>(like Physics).

But would physics be interesting without mathematics?

I like math and need it sometimes to do my work or at least understand what I'm doing. Applied mathematics is very useful, though pure mathematics is also very interesting. Some math doesn't have an application yet, but I think that one they it will. Look at number theory, it found an application in cryptography.

QuestionC

01-24-2002, 01:41 PM

Math is what makes computer science unique from programming. The study of languages and machines, rather related to set theory.

And I am not sure, but I'm pretty sure Calculus was created for the sake of Physics. Interestingly, it was reinvented by The Economist, for the sake of Economics.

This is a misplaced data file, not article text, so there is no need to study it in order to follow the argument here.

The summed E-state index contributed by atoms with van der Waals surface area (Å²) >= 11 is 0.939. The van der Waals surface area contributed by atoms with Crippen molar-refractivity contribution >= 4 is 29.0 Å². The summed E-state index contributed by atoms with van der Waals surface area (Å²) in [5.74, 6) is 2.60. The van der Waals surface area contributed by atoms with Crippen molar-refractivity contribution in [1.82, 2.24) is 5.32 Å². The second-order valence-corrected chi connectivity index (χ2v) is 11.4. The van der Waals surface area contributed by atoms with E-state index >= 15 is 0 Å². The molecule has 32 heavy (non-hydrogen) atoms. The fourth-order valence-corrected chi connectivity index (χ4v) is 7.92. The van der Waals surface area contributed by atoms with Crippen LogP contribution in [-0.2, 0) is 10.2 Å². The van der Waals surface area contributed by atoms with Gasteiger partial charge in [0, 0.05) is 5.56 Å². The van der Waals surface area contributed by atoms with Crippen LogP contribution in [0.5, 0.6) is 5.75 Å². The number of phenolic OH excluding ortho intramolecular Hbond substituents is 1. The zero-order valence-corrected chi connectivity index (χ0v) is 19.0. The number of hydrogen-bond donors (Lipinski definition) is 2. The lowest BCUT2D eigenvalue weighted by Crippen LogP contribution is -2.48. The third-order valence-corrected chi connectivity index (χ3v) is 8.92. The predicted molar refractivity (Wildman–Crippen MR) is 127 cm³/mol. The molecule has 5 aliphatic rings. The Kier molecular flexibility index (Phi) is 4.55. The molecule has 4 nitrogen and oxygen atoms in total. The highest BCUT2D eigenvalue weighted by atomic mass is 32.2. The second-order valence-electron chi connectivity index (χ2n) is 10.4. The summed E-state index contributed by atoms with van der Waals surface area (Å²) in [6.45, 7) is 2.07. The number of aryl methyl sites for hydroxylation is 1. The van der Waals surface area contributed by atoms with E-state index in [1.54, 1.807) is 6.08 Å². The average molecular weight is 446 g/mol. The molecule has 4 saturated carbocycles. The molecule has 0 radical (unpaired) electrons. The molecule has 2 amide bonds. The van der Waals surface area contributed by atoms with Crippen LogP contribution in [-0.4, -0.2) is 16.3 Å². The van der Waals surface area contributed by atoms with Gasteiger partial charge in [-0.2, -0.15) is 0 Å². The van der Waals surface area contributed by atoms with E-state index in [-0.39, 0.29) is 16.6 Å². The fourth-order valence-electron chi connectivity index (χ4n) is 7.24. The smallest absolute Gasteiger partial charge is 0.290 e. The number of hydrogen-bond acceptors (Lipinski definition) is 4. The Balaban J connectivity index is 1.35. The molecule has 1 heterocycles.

Shiro

01-24-2002, 01:50 PM

In early days, centuries ago, there was no distinction between math and physics. It took centuries before there was some kind of specialisation which resulted in math and physics as we know it these days. Perhaps this is the reason why physics and math are so close related.

That why I don't believe that math was developed to help physics.

i hate set theory!

set theory, cartesian product, binomial coeeficients

erghh!

(these are the bitter words of someone part way through a maths assgnment)

bman1176

01-25-2002, 08:43 AM

Set Theory is another ball game for computer science. If you dig through database theory you see its building blocks are set theory.

bman1176

01-25-2002, 08:52 AM

More that I think about and recalling my days of having to dig through Dr. Knuth's books and listing to my profs, most first computer scientist were Physicist and Mathematicians. They had to choose these fields becuase computer was no a developed feild yet. I wonder how many mathematicians and physicist of pld, if put in todays world would be Computer Scientists. Just a thought.